An editorial titled “Working while sleep-deprived: not just a problem for residents” published recently in an edition of the Canadian Medical Association Journal calls out doctors for ignoring the issue of logging too many hours and the knock on effect of sleep deprivation.
“We doctors ourselves are part of the problem,” states the editorial. “We must admit that working while sleep deprived is neither normal nor acceptable.”
An excerpt from the Victoria Times adds “the article asks doctors to imagine the reaction from patients if people were required to provide an informed consent prior to accepting treatment from a sleep-deprived physician”.
But neither the College of Physicians and Surgeons of B.C., which sets performance and training standards for doctors in this province, nor the B.C. Medical Association, which advocates on behalf of doctors, has adopted a position on appropriate rest times for physicians or the length of time a doctor should stay at work or on call.
The Canadian Medical Association journal said the problem of sleep-deprived doctors would only get worse if nothing was done about it. The study also called for a shift in the perception of hospital working culture, saying that using long, sleepless shifts as a badge of honor should stop.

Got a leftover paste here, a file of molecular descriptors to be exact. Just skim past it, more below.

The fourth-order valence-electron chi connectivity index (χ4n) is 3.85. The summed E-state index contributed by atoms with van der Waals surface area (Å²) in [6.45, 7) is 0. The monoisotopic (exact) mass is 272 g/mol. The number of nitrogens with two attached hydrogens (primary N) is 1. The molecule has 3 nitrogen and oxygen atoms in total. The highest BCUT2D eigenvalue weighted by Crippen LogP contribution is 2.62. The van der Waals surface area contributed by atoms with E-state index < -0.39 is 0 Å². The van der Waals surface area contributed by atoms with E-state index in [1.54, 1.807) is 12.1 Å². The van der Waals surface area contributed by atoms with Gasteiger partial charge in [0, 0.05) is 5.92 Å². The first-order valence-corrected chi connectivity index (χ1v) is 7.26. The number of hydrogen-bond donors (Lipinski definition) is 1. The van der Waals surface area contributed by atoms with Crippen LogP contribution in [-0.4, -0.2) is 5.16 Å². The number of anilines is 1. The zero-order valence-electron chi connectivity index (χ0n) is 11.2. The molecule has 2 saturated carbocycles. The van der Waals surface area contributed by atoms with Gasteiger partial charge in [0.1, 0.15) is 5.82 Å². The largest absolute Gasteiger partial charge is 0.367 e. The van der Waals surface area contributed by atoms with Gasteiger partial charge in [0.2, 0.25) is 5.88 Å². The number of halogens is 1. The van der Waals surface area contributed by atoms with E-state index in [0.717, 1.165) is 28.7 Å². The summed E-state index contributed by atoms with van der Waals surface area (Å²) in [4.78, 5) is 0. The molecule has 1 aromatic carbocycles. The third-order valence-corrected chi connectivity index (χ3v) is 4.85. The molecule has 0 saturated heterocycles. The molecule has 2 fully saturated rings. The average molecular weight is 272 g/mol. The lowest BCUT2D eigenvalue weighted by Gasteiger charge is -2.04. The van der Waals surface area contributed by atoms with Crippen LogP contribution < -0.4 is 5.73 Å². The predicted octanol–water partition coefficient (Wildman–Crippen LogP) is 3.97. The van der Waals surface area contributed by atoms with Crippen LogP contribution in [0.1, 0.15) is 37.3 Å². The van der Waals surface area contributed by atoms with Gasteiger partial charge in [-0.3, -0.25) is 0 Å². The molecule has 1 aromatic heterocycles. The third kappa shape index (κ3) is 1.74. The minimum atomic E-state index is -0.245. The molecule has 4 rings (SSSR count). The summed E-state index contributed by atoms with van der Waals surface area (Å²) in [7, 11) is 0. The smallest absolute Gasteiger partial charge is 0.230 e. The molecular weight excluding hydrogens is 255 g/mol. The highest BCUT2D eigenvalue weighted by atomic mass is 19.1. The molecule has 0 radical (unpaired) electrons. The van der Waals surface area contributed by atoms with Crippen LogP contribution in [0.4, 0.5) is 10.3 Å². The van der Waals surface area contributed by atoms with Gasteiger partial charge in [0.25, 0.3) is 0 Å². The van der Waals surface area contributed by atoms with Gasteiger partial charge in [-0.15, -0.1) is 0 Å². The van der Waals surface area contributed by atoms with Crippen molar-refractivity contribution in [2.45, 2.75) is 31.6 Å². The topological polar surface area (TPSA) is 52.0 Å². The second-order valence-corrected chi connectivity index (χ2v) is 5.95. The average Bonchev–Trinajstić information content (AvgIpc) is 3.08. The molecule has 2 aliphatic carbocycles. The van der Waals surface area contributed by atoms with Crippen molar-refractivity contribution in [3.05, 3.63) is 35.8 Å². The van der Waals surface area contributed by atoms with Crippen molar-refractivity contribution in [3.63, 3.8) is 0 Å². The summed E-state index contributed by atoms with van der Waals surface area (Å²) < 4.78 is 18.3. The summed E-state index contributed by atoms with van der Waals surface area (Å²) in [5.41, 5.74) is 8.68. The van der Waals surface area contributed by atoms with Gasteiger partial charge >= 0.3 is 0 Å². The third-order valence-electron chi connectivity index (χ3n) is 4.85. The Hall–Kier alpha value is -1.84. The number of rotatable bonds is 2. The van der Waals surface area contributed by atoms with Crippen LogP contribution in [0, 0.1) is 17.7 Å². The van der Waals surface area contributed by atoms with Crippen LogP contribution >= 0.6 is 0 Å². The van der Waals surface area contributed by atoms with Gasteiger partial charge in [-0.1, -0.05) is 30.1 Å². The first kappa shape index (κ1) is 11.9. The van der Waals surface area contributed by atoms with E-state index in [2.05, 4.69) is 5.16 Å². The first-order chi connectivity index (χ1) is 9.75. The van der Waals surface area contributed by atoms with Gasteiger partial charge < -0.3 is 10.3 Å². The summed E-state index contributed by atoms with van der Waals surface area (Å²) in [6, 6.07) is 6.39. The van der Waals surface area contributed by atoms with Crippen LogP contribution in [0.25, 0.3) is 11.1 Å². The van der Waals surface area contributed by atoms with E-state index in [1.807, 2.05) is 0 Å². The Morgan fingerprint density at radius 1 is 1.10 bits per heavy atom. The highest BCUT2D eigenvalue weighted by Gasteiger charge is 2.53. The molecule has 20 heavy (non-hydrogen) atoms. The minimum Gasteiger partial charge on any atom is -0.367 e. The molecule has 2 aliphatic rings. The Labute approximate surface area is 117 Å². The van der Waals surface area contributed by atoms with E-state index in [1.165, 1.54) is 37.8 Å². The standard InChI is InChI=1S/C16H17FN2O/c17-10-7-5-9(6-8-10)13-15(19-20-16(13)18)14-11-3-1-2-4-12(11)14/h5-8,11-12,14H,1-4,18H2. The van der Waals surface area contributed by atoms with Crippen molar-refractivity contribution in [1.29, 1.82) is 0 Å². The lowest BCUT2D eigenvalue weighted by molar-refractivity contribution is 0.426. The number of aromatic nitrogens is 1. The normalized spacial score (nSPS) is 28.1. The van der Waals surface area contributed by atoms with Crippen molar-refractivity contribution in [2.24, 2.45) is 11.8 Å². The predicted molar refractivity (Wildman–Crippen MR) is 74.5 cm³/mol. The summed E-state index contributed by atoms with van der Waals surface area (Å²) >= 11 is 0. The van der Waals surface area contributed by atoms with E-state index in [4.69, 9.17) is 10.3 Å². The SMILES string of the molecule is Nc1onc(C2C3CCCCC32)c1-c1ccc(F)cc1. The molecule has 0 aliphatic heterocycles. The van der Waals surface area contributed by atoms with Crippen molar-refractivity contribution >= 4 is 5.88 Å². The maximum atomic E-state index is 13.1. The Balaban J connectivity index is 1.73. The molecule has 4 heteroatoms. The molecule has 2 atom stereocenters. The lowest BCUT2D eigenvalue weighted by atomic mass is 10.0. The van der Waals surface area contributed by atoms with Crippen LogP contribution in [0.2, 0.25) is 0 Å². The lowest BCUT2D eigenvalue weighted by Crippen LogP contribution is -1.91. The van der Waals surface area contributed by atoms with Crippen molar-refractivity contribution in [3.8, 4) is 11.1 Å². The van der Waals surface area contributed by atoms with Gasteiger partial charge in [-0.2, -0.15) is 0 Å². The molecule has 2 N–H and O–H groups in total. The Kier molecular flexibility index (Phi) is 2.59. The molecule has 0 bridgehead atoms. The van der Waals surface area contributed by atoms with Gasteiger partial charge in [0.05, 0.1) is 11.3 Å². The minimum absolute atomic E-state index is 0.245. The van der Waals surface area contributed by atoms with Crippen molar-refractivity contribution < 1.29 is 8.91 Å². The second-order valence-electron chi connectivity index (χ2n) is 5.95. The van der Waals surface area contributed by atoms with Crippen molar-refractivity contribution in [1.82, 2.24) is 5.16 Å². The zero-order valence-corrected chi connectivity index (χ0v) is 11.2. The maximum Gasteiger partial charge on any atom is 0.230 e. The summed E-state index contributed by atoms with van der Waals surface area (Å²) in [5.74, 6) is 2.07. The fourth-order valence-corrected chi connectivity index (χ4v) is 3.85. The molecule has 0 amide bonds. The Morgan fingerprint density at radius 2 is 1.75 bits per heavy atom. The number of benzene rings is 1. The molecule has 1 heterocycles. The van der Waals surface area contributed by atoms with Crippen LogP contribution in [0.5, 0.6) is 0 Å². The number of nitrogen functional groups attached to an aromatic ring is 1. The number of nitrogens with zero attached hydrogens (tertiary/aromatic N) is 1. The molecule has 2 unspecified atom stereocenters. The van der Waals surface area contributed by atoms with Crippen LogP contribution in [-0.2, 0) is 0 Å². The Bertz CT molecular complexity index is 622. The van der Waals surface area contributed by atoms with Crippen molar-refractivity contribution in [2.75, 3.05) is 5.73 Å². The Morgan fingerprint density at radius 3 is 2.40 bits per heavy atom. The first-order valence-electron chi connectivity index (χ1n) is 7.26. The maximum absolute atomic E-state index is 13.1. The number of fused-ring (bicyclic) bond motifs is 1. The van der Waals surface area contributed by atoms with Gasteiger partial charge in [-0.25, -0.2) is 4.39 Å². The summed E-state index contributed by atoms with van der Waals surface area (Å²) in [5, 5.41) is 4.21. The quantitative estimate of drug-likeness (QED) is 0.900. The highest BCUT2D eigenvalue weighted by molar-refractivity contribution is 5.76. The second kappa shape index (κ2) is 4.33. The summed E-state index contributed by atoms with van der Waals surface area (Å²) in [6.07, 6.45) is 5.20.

“Those of us who remain overconfident that we can continue to perform our duties properly with inadequate sleep should imagine the reaction if we were made to seek informed consent from each of our patients to accept treatment under these conditions”, said the doctors who wrote the report.
Even though solving the problem would protect patients, doing so would cost a lot of money. In 2009, a study in the United States found that the physician workforce would have to increase by 71%. In the mean time, some hospitals and other practices have implemented strategies like strict going home rules, shift work, and the reorganization of schedules.